A11112−65.36; −50.74; 131.11; 132.12; 43.49; 7923.34; 3573.41; 21.71; 20.30; 0.00; 0.02; 1.75; 1.88; 3.84; 0.39102, 1170.6730–0.2889
A11121−60.21; −53.00; 142.95; 135.46; 42.30; 5004.94; 2542.52; 83.02; 78.23; 0.00; 0.03; 1.84; 1.84; 4.05; 0.5954, 38, 52, 53, 9, 1340.7262–0.2825
A11122−71.27; −76.34; 107.00; 147.22; 122.42; 3417.29; 4425.60; 198.31; 70.84; 0.01; 0.03; 1.78; 1.53; 4.90; 0.33118, 104, 57, 960.8062–0.8062
A1121180.41; −23.42; 319.82; 112.29; 573.17; 4808.29; 3389.89; 6.06; 92.03; 0.00; 0.31; 1.33; 9.59; 0.80; −114.19157, 2230.9574–0.9491
A11212−24.89; 76.99; 154.75; 8.68; 2427.15; 2994.14; 647.18; 53.07; 7.58; 0.00; 1.52; 1.23; 4.64; 0.93; −35.57260, 188, 2310.7190–0.2987
A11221−58.62; 121.52; 135.12; 1.73; 7497.75; 6004.92; 136.19; 103.68; 0.21; 0.00; 1.44; 1.69; 3.73; 0.63; −78.32233, 145, 179, 1440.5978–0.3376
A11222−47.51; 136.10; 138.25; 2.50; 6432.46; 3613.26; 122.45; 59.46; 0.38; 0.00; 1.70; 1.71; 3.92; 0.62; −42.74200, 218, 234, 2270.5407–0.2093
A12111−18.28; −10.51; 184.30; 150.65; 12.53; 31.27; 28.06; 20.28; 13.51; 0.19; 0.83; 1.56; 2.13; 4.38; −3.25136, 129, 115, 55, 17, 110, 6, 67, 80, 49, 97, 112, 26, 109, 124, 86, 44, 23, 193, 68, 87, 135, 58, 45, 5, 75, 50, 37, 46, 33, 114, 133, 65, 29, 18, 149, 197, 254, 11, 238, 95, 84, 81, 88, 22, 100, 28, 77, 94, 56, 31, 121, 122, 32, 208, 41, 30, 1, 90, 240, 36, 111, 47, 89, 185, 2160.9956–0.2976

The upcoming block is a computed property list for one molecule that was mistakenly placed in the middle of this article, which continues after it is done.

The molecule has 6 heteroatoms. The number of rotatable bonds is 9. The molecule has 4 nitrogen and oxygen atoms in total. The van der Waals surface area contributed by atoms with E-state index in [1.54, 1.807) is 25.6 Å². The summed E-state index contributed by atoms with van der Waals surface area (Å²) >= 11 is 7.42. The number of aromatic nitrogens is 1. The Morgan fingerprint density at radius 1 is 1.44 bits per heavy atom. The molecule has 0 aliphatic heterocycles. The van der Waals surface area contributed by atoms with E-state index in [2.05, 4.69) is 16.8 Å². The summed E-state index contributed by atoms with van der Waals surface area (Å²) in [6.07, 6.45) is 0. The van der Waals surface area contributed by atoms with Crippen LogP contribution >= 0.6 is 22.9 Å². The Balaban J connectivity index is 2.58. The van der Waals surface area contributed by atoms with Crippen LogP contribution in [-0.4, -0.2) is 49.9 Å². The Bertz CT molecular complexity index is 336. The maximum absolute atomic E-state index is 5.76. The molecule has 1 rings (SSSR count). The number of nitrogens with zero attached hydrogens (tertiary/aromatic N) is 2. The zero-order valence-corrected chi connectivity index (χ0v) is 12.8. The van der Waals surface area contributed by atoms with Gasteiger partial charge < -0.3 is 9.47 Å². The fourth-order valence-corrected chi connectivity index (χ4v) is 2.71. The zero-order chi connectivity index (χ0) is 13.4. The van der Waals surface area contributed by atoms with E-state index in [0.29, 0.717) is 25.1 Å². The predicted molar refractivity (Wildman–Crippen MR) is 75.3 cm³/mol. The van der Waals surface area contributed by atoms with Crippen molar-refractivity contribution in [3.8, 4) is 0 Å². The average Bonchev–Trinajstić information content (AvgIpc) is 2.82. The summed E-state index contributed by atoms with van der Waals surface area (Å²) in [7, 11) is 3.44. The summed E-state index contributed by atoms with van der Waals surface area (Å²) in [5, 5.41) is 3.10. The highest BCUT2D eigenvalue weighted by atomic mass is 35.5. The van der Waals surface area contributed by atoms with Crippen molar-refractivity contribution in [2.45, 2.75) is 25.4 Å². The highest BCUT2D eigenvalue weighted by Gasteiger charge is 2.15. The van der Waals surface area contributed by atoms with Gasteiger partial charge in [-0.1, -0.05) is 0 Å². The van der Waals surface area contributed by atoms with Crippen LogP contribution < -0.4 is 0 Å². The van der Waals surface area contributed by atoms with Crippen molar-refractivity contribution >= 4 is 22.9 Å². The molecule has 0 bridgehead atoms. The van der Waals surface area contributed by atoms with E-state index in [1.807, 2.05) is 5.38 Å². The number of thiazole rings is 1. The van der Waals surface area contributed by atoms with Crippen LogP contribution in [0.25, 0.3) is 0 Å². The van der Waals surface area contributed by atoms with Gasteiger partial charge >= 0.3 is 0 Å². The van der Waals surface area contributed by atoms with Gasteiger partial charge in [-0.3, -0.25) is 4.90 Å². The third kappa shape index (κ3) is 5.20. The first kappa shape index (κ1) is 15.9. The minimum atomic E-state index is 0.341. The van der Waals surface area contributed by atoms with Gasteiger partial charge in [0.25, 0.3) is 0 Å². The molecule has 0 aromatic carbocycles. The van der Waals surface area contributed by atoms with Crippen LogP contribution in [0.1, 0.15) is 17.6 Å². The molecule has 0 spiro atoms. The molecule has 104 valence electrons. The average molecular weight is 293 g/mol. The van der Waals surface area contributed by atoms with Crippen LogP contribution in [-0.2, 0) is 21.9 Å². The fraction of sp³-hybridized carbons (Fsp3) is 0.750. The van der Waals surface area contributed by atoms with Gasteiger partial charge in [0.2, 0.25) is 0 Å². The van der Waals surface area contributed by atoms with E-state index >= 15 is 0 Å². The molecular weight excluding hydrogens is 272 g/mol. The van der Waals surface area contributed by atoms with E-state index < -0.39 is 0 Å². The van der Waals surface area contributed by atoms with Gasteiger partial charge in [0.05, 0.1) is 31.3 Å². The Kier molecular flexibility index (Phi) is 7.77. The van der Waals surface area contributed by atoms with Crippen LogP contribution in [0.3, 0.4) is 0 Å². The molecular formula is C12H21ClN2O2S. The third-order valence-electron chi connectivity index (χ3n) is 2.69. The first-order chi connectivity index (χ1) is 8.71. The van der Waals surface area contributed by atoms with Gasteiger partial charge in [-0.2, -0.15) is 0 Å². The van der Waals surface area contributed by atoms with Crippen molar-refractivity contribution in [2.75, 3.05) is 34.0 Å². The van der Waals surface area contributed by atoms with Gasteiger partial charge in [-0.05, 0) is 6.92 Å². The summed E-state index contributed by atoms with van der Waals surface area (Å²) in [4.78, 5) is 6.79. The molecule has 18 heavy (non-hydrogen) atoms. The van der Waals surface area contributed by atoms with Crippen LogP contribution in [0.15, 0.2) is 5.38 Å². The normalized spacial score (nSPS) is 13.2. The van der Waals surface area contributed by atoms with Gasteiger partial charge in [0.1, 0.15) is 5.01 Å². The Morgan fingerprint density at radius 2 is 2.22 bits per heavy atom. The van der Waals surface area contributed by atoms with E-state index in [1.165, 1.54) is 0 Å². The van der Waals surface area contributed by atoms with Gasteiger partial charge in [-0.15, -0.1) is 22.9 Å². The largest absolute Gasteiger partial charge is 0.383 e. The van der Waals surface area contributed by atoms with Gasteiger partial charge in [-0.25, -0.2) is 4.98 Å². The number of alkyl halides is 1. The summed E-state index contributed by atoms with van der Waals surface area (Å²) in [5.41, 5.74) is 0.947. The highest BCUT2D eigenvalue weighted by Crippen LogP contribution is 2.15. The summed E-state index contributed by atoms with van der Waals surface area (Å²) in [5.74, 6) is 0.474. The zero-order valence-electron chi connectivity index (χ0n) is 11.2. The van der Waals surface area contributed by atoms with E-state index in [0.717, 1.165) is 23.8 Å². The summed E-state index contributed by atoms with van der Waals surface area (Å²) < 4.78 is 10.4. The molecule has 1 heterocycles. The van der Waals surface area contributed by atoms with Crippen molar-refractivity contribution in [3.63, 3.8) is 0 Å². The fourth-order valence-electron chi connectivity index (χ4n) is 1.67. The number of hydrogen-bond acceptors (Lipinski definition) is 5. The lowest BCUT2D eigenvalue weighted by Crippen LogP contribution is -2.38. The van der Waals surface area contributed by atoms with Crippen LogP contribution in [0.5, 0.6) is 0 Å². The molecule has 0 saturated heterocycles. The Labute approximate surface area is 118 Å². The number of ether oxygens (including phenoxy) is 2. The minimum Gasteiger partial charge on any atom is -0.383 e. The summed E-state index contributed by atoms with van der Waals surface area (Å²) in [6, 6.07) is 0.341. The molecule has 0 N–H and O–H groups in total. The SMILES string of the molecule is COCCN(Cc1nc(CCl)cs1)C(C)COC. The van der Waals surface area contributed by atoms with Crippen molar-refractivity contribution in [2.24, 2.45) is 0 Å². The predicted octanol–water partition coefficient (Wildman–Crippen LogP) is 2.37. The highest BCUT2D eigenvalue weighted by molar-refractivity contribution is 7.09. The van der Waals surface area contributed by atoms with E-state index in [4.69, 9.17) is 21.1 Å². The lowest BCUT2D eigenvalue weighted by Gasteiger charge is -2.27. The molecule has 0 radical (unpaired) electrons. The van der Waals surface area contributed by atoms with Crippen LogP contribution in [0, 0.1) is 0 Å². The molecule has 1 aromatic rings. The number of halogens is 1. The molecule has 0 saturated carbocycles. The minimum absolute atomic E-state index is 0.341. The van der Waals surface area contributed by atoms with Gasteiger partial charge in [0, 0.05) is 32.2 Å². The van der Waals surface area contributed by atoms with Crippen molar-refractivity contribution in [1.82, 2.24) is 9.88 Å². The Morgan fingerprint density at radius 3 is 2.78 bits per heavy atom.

A1211211116.28; 89.97; 337.65; 355.25; 3.90; 97.01; 4.08; 1.86; 5.41; 0.02; 0.03; 6.00; 7.21; 8.30; 2.0599 103 35 43 116 27 92 78 101 64 119 2680.6005–0.0600
A1211211210.77; 55.33; 305.37; 309.65; 2.75; 95.45; 9.19; 1.95; 1.25; 0.02; 0.03; 5.99; 6.11; 7.37; 2.08123, 8, 24, 25, 71, 66, 105, 1300.6368–0.1414
A12112121118.65; 29.24; 273.01; 219.70; 8.12; 125.43; 5.96; 5.76; 0.99; 0.03; 0.02; 1.72; −0.08; 6.95; −0.2048, 21, 1520.6432–0.0937
A1211212122.70; 30.76; 269.06; 258.53; 3.06; 123.06; 4.16; 2.48; 0.42; 0.03; 0.01; 5.05; 2.10; 7.25; 0.8173, 120, 113, 20.7989–0.3787
A121121224.40; −7.63; 243.97; 239.15; 4.24; 134.37; 21.91; 3.45; 1.32; 0.03; 0.03; 3.57; 3.47; 5.96; 1.1298, 126, 108, 61, 60, 93, 760.7381–0.1055
A121122−14.32; 16.36; 184.44; 149.07; 117.55; 465.95; 353.89; 34.18; 24.34; 0.02; 0.40 2.88; 4.28; 3.77; −5.09253, 13, 106, 170, 34, 125, 62, 10, 42, 132, 15, 40, 690.5034–0.0892
A121211118.33; 218.26; 232.00; 5.49; 20.77; 18.76; 16.13; 3.73; 4.80; 0.02; 1.99; 1.41; 6.44; 1.22; −48.90248, 177, 261, 137, 148, 163, 225, 138, 158, 181, 265, 147, 207, 269, 205, 150, 256, 161, 171, 155, 143, 186, 235, 250, 2390.5992–0.1036